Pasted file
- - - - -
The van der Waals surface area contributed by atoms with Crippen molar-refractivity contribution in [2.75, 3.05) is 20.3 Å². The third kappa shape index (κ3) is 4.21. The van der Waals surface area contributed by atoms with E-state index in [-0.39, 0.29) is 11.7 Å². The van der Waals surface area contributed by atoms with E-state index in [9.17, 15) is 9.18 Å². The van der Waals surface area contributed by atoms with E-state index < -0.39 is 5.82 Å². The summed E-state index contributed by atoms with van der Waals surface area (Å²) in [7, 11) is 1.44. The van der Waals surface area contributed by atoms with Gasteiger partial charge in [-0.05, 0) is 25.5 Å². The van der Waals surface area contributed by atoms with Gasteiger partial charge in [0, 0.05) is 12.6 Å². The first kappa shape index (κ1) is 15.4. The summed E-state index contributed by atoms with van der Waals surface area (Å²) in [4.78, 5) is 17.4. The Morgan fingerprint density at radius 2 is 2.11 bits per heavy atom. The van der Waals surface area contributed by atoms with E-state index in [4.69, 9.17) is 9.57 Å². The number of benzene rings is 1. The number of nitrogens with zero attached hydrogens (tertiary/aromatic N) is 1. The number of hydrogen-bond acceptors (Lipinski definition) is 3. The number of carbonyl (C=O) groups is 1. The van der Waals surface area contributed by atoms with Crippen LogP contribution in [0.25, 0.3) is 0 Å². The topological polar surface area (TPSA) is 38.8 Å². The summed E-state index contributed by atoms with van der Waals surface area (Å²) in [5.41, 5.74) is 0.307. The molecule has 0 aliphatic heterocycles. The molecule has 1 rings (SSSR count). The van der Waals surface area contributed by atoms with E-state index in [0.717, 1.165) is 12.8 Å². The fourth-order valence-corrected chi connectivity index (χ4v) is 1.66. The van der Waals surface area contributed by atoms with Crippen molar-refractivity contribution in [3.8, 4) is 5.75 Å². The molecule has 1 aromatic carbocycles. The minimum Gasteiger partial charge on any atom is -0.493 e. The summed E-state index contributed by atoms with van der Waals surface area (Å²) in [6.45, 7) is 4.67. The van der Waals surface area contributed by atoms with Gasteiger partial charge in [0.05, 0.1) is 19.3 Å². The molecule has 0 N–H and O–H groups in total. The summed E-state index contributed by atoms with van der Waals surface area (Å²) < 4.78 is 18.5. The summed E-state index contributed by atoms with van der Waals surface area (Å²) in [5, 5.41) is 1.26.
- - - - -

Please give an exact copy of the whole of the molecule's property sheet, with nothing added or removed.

The van der Waals surface area contributed by atoms with Crippen molar-refractivity contribution in [2.75, 3.05) is 20.3 Å². The third kappa shape index (κ3) is 4.21. The van der Waals surface area contributed by atoms with E-state index in [-0.39, 0.29) is 11.7 Å². The van der Waals surface area contributed by atoms with E-state index in [9.17, 15) is 9.18 Å². The van der Waals surface area contributed by atoms with E-state index < -0.39 is 5.82 Å². The summed E-state index contributed by atoms with van der Waals surface area (Å²) in [7, 11) is 1.44. The van der Waals surface area contributed by atoms with Gasteiger partial charge in [-0.05, 0) is 25.5 Å². The van der Waals surface area contributed by atoms with Gasteiger partial charge in [0, 0.05) is 12.6 Å². The first kappa shape index (κ1) is 15.4. The summed E-state index contributed by atoms with van der Waals surface area (Å²) in [4.78, 5) is 17.4. The Morgan fingerprint density at radius 2 is 2.11 bits per heavy atom. The van der Waals surface area contributed by atoms with E-state index in [4.69, 9.17) is 9.57 Å². The number of benzene rings is 1. The number of nitrogens with zero attached hydrogens (tertiary/aromatic N) is 1. The number of hydrogen-bond acceptors (Lipinski definition) is 3. The number of carbonyl (C=O) groups is 1. The van der Waals surface area contributed by atoms with Crippen LogP contribution in [0.25, 0.3) is 0 Å². The topological polar surface area (TPSA) is 38.8 Å². The summed E-state index contributed by atoms with van der Waals surface area (Å²) in [5.41, 5.74) is 0.307. The molecule has 0 aliphatic heterocycles. The molecule has 1 rings (SSSR count). The van der Waals surface area contributed by atoms with E-state index in [0.717, 1.165) is 12.8 Å². The fourth-order valence-corrected chi connectivity index (χ4v) is 1.66. The van der Waals surface area contributed by atoms with Crippen molar-refractivity contribution in [3.8, 4) is 5.75 Å². The molecule has 1 aromatic carbocycles. The minimum Gasteiger partial charge on any atom is -0.493 e. The summed E-state index contributed by atoms with van der Waals surface area (Å²) in [6.45, 7) is 4.67. The van der Waals surface area contributed by atoms with Gasteiger partial charge in [0.05, 0.1) is 19.3 Å². The molecule has 0 N–H and O–H groups in total. The summed E-state index contributed by atoms with van der Waals surface area (Å²) < 4.78 is 18.5. The summed E-state index contributed by atoms with van der Waals surface area (Å²) in [5, 5.41) is 1.26.